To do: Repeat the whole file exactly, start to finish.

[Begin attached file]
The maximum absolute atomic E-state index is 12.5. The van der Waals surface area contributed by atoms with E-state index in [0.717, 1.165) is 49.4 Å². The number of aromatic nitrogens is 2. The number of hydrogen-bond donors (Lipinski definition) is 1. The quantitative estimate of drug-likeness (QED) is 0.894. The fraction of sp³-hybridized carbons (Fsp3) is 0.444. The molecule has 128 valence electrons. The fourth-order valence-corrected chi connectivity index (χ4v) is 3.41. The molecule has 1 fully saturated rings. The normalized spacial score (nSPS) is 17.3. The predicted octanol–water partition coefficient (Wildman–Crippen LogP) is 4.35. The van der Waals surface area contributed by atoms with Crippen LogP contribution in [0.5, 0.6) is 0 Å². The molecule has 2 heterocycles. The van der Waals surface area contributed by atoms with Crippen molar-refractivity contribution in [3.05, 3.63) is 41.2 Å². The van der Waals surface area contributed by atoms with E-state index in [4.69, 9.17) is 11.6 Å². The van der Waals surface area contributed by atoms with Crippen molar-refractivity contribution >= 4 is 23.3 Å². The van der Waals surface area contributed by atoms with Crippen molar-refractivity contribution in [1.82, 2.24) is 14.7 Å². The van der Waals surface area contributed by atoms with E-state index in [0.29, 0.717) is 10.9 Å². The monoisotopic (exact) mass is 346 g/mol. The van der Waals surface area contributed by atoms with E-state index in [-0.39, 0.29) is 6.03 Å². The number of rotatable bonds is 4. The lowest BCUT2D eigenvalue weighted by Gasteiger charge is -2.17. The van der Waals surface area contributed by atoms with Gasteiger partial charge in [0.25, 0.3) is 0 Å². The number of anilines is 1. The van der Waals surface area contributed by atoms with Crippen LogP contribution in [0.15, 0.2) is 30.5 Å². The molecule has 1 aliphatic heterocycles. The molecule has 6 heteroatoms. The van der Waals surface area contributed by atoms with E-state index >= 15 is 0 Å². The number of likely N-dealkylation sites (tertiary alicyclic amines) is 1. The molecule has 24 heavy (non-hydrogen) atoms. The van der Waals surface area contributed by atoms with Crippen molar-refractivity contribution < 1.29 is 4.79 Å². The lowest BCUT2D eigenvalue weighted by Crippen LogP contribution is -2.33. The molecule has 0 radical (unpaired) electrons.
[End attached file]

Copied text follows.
The maximum absolute atomic E-state index is 12.5. The van der Waals surface area contributed by atoms with E-state index in [0.717, 1.165) is 49.4 Å². The number of aromatic nitrogens is 2. The number of hydrogen-bond donors (Lipinski definition) is 1. The quantitative estimate of drug-likeness (QED) is 0.894. The fraction of sp³-hybridized carbons (Fsp3) is 0.444. The molecule has 128 valence electrons. The fourth-order valence-corrected chi connectivity index (χ4v) is 3.41. The molecule has 1 fully saturated rings. The normalized spacial score (nSPS) is 17.3. The predicted octanol–water partition coefficient (Wildman–Crippen LogP) is 4.35. The van der Waals surface area contributed by atoms with Crippen LogP contribution in [0.5, 0.6) is 0 Å². The molecule has 2 heterocycles. The van der Waals surface area contributed by atoms with Crippen molar-refractivity contribution in [3.05, 3.63) is 41.2 Å². The van der Waals surface area contributed by atoms with E-state index in [4.69, 9.17) is 11.6 Å². The van der Waals surface area contributed by atoms with Crippen molar-refractivity contribution >= 4 is 23.3 Å². The van der Waals surface area contributed by atoms with Crippen molar-refractivity contribution in [1.82, 2.24) is 14.7 Å². The van der Waals surface area contributed by atoms with E-state index in [0.29, 0.717) is 10.9 Å². The monoisotopic (exact) mass is 346 g/mol. The van der Waals surface area contributed by atoms with E-state index in [-0.39, 0.29) is 6.03 Å². The number of rotatable bonds is 4. The lowest BCUT2D eigenvalue weighted by Gasteiger charge is -2.17. The van der Waals surface area contributed by atoms with Gasteiger partial charge in [0.25, 0.3) is 0 Å². The number of anilines is 1. The van der Waals surface area contributed by atoms with Crippen LogP contribution in [0.15, 0.2) is 30.5 Å². The molecule has 1 aliphatic heterocycles. The molecule has 6 heteroatoms. The van der Waals surface area contributed by atoms with E-state index >= 15 is 0 Å². The number of likely N-dealkylation sites (tertiary alicyclic amines) is 1. The molecule has 24 heavy (non-hydrogen) atoms. The van der Waals surface area contributed by atoms with Crippen molar-refractivity contribution < 1.29 is 4.79 Å². The lowest BCUT2D eigenvalue weighted by Crippen LogP contribution is -2.33. The molecule has 0 radical (unpaired) electrons.